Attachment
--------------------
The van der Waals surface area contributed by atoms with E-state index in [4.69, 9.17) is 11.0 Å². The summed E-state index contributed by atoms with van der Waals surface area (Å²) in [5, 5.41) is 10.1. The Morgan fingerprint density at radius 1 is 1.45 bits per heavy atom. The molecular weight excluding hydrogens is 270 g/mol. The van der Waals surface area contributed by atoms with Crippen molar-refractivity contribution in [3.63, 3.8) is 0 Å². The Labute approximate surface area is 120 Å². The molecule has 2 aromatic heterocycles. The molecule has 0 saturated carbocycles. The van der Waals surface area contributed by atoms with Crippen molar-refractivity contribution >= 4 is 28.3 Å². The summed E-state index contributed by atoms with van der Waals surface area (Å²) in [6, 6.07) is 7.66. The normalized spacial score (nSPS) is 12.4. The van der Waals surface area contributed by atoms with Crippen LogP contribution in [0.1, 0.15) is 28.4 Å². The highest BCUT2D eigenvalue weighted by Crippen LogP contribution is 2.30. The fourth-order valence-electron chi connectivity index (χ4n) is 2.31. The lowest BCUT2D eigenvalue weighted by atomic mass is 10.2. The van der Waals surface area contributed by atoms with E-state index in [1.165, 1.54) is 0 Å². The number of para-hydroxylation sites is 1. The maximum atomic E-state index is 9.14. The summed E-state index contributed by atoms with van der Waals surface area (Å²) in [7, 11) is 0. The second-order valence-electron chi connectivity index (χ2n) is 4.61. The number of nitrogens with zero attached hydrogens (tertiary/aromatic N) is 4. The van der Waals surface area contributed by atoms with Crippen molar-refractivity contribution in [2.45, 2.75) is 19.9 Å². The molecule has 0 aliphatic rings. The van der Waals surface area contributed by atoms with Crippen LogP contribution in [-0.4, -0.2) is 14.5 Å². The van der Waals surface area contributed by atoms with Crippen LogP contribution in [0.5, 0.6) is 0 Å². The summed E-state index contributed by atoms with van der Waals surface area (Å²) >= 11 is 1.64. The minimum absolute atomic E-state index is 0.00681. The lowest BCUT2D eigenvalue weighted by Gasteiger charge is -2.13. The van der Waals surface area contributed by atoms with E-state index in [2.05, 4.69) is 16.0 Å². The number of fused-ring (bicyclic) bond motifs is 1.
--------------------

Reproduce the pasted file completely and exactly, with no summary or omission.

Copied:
The van der Waals surface area contributed by atoms with E-state index in [4.69, 9.17) is 11.0 Å². The summed E-state index contributed by atoms with van der Waals surface area (Å²) in [5, 5.41) is 10.1. The Morgan fingerprint density at radius 1 is 1.45 bits per heavy atom. The molecular weight excluding hydrogens is 270 g/mol. The van der Waals surface area contributed by atoms with Crippen molar-refractivity contribution in [3.63, 3.8) is 0 Å². The Labute approximate surface area is 120 Å². The molecule has 2 aromatic heterocycles. The molecule has 0 saturated carbocycles. The van der Waals surface area contributed by atoms with Crippen molar-refractivity contribution >= 4 is 28.3 Å². The summed E-state index contributed by atoms with van der Waals surface area (Å²) in [6, 6.07) is 7.66. The normalized spacial score (nSPS) is 12.4. The van der Waals surface area contributed by atoms with Crippen LogP contribution in [0.1, 0.15) is 28.4 Å². The highest BCUT2D eigenvalue weighted by Crippen LogP contribution is 2.30. The fourth-order valence-electron chi connectivity index (χ4n) is 2.31. The lowest BCUT2D eigenvalue weighted by atomic mass is 10.2. The van der Waals surface area contributed by atoms with E-state index in [1.165, 1.54) is 0 Å². The number of para-hydroxylation sites is 1. The maximum atomic E-state index is 9.14. The summed E-state index contributed by atoms with van der Waals surface area (Å²) in [7, 11) is 0. The second-order valence-electron chi connectivity index (χ2n) is 4.61. The number of nitrogens with zero attached hydrogens (tertiary/aromatic N) is 4. The van der Waals surface area contributed by atoms with Crippen molar-refractivity contribution in [2.45, 2.75) is 19.9 Å². The molecule has 0 aliphatic rings. The van der Waals surface area contributed by atoms with Crippen LogP contribution in [-0.4, -0.2) is 14.5 Å². The van der Waals surface area contributed by atoms with Crippen LogP contribution in [0.5, 0.6) is 0 Å². The summed E-state index contributed by atoms with van der Waals surface area (Å²) >= 11 is 1.64. The minimum absolute atomic E-state index is 0.00681. The lowest BCUT2D eigenvalue weighted by Gasteiger charge is -2.13. The van der Waals surface area contributed by atoms with E-state index in [2.05, 4.69) is 16.0 Å². The number of fused-ring (bicyclic) bond motifs is 1.